Wednesday, Jun 29, 2022

Not A Grain Of Snow This Month, Apple Growers’ Worries Grow

The snow acts as a powerful cooling agent, especially during December-January to provide requisite chilling hours to the plants.

Representational image. Getty images

Winter is at its peak in the hills but where is the snow? At least in its fruit belt, which is the backbone of the state’s apple economy?

The data available with the Shimla centre of Indian Meteorological Department (IMD) reveals that there was not even a grain of snow during January 2021 as compared to last year when Shimla recorded 96.6 cm of snow.

The orchardists said they have lost a crucial period of mandatory chilling hours for the apple plant. The snow acts as a powerful cooling agent, especially during December-January to provide requisite chilling hours to the plants, before they prepare for the next crop.

“The year has started on a worrying note. If it does not snow in the next 15 days, we fear the year may be a washout,” said Dr Vijay Singh Thakur, former vice-chancellor of YS Parmar University of Horticulture and Forestry, Nauni (Solan).

According to him, not only the traditional apple varieties like royal and delicious but also other seasonal fruits like plums, pears and almonds also need a proper chilling period, which is provided by good snowfall and rain.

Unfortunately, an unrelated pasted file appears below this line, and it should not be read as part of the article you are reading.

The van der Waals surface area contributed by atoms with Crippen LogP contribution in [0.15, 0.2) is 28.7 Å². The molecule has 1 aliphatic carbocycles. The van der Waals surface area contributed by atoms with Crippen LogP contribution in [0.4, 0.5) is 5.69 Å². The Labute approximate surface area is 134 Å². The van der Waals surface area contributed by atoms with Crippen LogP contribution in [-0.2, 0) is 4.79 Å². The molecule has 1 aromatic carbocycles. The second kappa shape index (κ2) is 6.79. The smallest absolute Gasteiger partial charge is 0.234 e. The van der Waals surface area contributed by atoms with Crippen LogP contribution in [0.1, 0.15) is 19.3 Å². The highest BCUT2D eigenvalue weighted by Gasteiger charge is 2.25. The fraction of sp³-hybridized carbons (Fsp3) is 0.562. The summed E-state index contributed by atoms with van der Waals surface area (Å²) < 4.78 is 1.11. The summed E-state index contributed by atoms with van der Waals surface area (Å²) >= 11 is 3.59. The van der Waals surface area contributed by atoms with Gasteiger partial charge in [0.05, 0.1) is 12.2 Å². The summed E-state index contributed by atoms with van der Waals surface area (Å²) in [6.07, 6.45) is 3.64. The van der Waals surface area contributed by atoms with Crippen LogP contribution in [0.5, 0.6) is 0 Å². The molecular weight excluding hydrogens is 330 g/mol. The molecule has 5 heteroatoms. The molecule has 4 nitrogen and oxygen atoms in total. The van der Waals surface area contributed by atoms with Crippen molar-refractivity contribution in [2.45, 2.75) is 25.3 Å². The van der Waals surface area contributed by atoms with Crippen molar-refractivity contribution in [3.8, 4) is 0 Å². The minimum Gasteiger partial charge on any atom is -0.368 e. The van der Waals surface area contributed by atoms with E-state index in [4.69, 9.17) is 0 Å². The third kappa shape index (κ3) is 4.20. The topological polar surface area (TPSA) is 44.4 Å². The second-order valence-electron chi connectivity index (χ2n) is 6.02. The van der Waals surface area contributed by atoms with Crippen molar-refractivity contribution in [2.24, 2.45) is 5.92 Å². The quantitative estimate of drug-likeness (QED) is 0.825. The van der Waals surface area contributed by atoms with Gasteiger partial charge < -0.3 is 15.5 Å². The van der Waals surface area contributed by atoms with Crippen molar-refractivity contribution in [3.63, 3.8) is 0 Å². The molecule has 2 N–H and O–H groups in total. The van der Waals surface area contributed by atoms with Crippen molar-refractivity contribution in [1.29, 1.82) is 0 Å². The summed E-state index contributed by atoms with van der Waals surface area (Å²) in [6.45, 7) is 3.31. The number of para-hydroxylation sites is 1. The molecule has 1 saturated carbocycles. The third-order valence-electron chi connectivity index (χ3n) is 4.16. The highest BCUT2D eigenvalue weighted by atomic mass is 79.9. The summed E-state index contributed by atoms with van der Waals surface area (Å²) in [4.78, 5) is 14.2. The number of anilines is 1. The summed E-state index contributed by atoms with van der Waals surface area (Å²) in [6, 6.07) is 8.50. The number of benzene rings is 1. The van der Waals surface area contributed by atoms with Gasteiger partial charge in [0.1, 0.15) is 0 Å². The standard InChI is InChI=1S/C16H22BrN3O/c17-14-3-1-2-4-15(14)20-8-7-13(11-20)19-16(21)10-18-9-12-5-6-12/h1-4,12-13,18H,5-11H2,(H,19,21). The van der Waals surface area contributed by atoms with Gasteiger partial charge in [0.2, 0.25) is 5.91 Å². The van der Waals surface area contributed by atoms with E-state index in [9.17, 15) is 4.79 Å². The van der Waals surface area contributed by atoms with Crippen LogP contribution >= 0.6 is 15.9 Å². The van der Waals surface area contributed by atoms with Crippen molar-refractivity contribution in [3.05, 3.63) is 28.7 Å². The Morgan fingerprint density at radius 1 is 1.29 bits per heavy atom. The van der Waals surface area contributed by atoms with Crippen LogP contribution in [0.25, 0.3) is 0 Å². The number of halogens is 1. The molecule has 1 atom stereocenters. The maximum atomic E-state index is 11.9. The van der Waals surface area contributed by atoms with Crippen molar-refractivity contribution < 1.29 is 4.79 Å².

The temperature should be at least below 7 degrees Centigrade continuously for a few days for the plants to bear fruit.

The apple areas of Shimla and its high-density fruit-producing areas like Jubbal-Kotkhai, Kotgarh, Thanedar and Rohru had only two or three spells of light rain, apart from the first spell of mild snow in November-December 2020. Thereafter, the dry spell has hit the orchards and even the areas used for vegetable cultivation.

Dr Thakur, who lives in his village at Jubbal, said it’s due to the absence of snow that some plum plants are showing early signs of bud formation. The higher regions may also experience similar conditions in the next few days because of a rise in temperature.

He is also worried that if it snows late, that is between February and April, it will have an adverse impact on the crop.  

The area had witnessed exactly the same condition in 2016 when Shimla centre of the IMD recorded just 3.3 cm of snow. It was slightly better in 2018 when 7 cm of snow was recorded. The absence of the chilling hours had impacted the crop during these years.

In 2017, the conditions were comparatively better when Shimla had recorded 84.6 cm of snow.

Dr Thakur claimed that apart from best orchard management practices, the orchardists and fruit growers are highly dependent on favourable weather to raise their crop every season. Climate change has already shown signs of its adverse impact on the state's apple production.